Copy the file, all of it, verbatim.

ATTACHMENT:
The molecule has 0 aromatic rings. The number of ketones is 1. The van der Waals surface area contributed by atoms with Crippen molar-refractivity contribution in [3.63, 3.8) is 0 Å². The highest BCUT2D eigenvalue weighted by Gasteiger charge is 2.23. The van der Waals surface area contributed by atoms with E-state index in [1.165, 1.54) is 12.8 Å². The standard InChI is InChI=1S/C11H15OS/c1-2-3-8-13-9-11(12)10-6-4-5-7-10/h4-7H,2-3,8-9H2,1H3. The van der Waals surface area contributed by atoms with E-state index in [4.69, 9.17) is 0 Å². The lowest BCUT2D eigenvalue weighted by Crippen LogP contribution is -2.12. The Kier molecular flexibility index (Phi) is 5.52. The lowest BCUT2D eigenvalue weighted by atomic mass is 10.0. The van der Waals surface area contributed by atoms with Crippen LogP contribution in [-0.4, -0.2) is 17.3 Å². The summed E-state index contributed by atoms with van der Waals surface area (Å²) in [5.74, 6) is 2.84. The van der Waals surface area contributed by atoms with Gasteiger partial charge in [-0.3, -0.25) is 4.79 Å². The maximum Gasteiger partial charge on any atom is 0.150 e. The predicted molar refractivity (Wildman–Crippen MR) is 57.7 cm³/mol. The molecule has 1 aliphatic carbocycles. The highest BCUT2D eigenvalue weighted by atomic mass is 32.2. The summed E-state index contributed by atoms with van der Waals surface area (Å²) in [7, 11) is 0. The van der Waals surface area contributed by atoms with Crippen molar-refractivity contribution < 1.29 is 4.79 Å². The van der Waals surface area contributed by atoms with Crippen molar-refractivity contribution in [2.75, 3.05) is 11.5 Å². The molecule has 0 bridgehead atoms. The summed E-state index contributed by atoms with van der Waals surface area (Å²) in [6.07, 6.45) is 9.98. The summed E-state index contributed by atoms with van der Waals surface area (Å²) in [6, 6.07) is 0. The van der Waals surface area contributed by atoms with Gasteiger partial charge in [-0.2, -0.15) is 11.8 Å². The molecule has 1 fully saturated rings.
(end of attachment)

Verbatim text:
The molecule has 0 aromatic rings. The number of ketones is 1. The van der Waals surface area contributed by atoms with Crippen molar-refractivity contribution in [3.63, 3.8) is 0 Å². The highest BCUT2D eigenvalue weighted by Gasteiger charge is 2.23. The van der Waals surface area contributed by atoms with E-state index in [1.165, 1.54) is 12.8 Å². The standard InChI is InChI=1S/C11H15OS/c1-2-3-8-13-9-11(12)10-6-4-5-7-10/h4-7H,2-3,8-9H2,1H3. The van der Waals surface area contributed by atoms with E-state index in [4.69, 9.17) is 0 Å². The lowest BCUT2D eigenvalue weighted by Crippen LogP contribution is -2.12. The Kier molecular flexibility index (Phi) is 5.52. The lowest BCUT2D eigenvalue weighted by atomic mass is 10.0. The van der Waals surface area contributed by atoms with Crippen LogP contribution in [-0.4, -0.2) is 17.3 Å². The summed E-state index contributed by atoms with van der Waals surface area (Å²) in [5.74, 6) is 2.84. The van der Waals surface area contributed by atoms with Gasteiger partial charge in [-0.3, -0.25) is 4.79 Å². The maximum Gasteiger partial charge on any atom is 0.150 e. The predicted molar refractivity (Wildman–Crippen MR) is 57.7 cm³/mol. The molecule has 1 aliphatic carbocycles. The highest BCUT2D eigenvalue weighted by atomic mass is 32.2. The summed E-state index contributed by atoms with van der Waals surface area (Å²) in [7, 11) is 0. The van der Waals surface area contributed by atoms with Crippen molar-refractivity contribution < 1.29 is 4.79 Å². The van der Waals surface area contributed by atoms with Crippen molar-refractivity contribution in [2.75, 3.05) is 11.5 Å². The molecule has 0 bridgehead atoms. The summed E-state index contributed by atoms with van der Waals surface area (Å²) in [6.07, 6.45) is 9.98. The summed E-state index contributed by atoms with van der Waals surface area (Å²) in [6, 6.07) is 0. The van der Waals surface area contributed by atoms with Gasteiger partial charge in [-0.2, -0.15) is 11.8 Å². The molecule has 1 fully saturated rings.